Sonoma County prosecutors said in legal papers that neither they nor sheriff's investigators committed wrongdoing in recording a jailhouse visit between a Healdsburg murder suspect and his brother that also picked up an unrelated attorney-client conversation.

The court papers filed late Monday signed by Deputy District Attorney Scott Jamar are in opposition to a defense motion to dismiss the case of Jarrod Miller, 29, based on allegations of prosecutorial misconduct.

Jamar wrote that detectives "neither encouraged nor discouraged" the March 14 visit between the suspect and his brother Chad Miller, who the defense has claimed was acting as a "state agent."

Rather, Det. Brandon Cutting discovered by "sheer luck" that the brother was going to the jail so he placed a hidden recording device where it would pick up their talk, prosecutors said.

"This is perfectly legal for law enforcement to do as the conversation is not privileged," said Jamar, who is co-counsel on the case with District Attorney Jill Ravitch.

Jamar acknowledged that the device inadvertently recorded a conversation between defense attorney Joe Rogoway and defendant Samuel Luiz Lopez. But he said prosecutors are unaware of the contents of the recording and do not intend to use it.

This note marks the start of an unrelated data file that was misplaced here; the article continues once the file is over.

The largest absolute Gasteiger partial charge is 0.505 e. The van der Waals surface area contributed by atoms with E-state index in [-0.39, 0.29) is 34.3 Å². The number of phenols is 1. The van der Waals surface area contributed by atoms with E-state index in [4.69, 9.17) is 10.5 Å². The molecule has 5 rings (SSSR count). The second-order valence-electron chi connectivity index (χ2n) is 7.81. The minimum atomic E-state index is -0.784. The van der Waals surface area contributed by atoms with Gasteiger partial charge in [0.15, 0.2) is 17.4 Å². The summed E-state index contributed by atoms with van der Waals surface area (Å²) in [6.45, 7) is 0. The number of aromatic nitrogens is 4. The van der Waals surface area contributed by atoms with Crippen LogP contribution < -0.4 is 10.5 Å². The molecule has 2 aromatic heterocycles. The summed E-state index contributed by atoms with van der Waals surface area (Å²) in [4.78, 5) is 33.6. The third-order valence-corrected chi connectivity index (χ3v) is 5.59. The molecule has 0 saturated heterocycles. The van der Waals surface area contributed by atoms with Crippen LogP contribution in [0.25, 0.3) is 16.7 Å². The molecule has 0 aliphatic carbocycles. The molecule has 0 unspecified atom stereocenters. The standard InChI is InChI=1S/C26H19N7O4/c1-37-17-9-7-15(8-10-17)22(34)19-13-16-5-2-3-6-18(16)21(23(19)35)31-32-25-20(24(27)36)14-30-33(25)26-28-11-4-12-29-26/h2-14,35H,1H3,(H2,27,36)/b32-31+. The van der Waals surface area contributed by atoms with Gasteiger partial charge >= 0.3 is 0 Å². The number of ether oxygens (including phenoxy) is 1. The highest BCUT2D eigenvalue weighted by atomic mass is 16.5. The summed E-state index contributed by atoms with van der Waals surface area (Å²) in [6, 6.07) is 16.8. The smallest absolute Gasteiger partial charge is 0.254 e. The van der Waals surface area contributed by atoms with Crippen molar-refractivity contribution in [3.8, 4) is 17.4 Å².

He characterized that recording as "accidental," adding Miller has no standing to raise the issue in his case.

"There is no evidence that the recording was intentionally committed by the officials responsible for guarding against such abuses," Jamar wrote.

A hearing on the motion to dismiss is set for Aug. 11 before Judge Arthur Wick.

Jarrod Miller is charged with the March 8 shooting death of his sister's boyfriend, Timothy Neuer, 29. The slaying happened after an argument outside Neuer's Alexander Valley Road home.

Miller was arrested the same day. Officers said they found a gun they say he tossed out his car window.

Miller's lawyer, Joe Bisbiglia, has asked to have the case dismissed or have the District Attorney's Office removed from it, alleging detectives committed felonies in eavesdropping on Miller.

Bisbiglia said it doesn't matter if the recording of privileged information was an accident or unintentional. Under the law, the detective has criminal liability and could be exposed to state prison and fines.

However, the state Attorney General's Office in a recent opinion sided with Sonoma prosecutors, saying there was no misconduct and the district attorney should not be recused from the case.

If there had been a violation, the proper remedy would have been to suppress the recorded meeting between the Millers, the attorney general found.

Based on a partial transcript of that recording, little evidence was gleaned from the jailhouse visit. Jarrod Miller refused to discuss details of the case with his brother.

At one point, Jarrod Miller said, "I can't talk about anything and I can't tell you anything," according to court papers.